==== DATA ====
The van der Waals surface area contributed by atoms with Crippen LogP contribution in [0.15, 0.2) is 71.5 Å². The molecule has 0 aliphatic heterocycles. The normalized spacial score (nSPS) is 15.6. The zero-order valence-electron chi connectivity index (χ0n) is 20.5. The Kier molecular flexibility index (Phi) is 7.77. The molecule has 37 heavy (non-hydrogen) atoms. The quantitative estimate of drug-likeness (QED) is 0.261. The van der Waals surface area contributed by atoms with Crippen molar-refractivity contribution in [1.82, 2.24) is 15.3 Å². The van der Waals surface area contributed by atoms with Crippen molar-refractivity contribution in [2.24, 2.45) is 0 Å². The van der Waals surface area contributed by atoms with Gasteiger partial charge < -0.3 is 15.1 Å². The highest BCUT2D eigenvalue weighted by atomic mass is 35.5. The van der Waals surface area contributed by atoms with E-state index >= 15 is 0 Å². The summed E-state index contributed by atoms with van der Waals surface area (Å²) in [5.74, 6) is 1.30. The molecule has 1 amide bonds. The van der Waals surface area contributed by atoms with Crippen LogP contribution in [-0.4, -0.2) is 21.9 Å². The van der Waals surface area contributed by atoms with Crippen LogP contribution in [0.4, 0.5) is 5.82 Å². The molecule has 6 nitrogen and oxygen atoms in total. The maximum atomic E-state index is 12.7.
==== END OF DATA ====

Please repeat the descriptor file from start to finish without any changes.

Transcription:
The van der Waals surface area contributed by atoms with Crippen LogP contribution in [0.15, 0.2) is 71.5 Å². The molecule has 0 aliphatic heterocycles. The normalized spacial score (nSPS) is 15.6. The zero-order valence-electron chi connectivity index (χ0n) is 20.5. The Kier molecular flexibility index (Phi) is 7.77. The molecule has 37 heavy (non-hydrogen) atoms. The quantitative estimate of drug-likeness (QED) is 0.261. The van der Waals surface area contributed by atoms with Crippen molar-refractivity contribution in [1.82, 2.24) is 15.3 Å². The van der Waals surface area contributed by atoms with Crippen molar-refractivity contribution in [2.24, 2.45) is 0 Å². The van der Waals surface area contributed by atoms with Gasteiger partial charge < -0.3 is 15.1 Å². The highest BCUT2D eigenvalue weighted by atomic mass is 35.5. The van der Waals surface area contributed by atoms with E-state index >= 15 is 0 Å². The summed E-state index contributed by atoms with van der Waals surface area (Å²) in [5.74, 6) is 1.30. The molecule has 1 amide bonds. The van der Waals surface area contributed by atoms with Crippen LogP contribution in [-0.4, -0.2) is 21.9 Å². The van der Waals surface area contributed by atoms with Crippen LogP contribution in [0.4, 0.5) is 5.82 Å². The molecule has 6 nitrogen and oxygen atoms in total. The maximum atomic E-state index is 12.7.